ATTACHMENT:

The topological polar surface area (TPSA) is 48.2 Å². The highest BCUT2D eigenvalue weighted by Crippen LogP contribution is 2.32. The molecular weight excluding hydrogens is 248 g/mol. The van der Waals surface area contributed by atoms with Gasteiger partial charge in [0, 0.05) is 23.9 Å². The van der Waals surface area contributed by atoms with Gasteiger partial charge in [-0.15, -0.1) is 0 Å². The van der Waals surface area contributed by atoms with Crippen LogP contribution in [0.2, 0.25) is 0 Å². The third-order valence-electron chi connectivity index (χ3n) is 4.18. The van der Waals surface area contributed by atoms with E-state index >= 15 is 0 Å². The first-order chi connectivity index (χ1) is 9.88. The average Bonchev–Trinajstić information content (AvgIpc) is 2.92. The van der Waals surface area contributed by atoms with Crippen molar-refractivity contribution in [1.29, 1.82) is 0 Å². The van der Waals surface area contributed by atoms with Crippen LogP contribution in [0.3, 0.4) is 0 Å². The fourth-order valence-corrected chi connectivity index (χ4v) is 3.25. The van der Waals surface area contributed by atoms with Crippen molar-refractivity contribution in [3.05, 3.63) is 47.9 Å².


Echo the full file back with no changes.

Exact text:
The topological polar surface area (TPSA) is 48.2 Å². The highest BCUT2D eigenvalue weighted by Crippen LogP contribution is 2.32. The molecular weight excluding hydrogens is 248 g/mol. The van der Waals surface area contributed by atoms with Gasteiger partial charge in [0, 0.05) is 23.9 Å². The van der Waals surface area contributed by atoms with Gasteiger partial charge in [-0.15, -0.1) is 0 Å². The van der Waals surface area contributed by atoms with Crippen LogP contribution in [0.2, 0.25) is 0 Å². The third-order valence-electron chi connectivity index (χ3n) is 4.18. The van der Waals surface area contributed by atoms with E-state index >= 15 is 0 Å². The first-order chi connectivity index (χ1) is 9.88. The average Bonchev–Trinajstić information content (AvgIpc) is 2.92. The van der Waals surface area contributed by atoms with Crippen molar-refractivity contribution in [1.29, 1.82) is 0 Å². The van der Waals surface area contributed by atoms with Crippen LogP contribution in [0.3, 0.4) is 0 Å². The fourth-order valence-corrected chi connectivity index (χ4v) is 3.25. The van der Waals surface area contributed by atoms with Crippen molar-refractivity contribution in [3.05, 3.63) is 47.9 Å².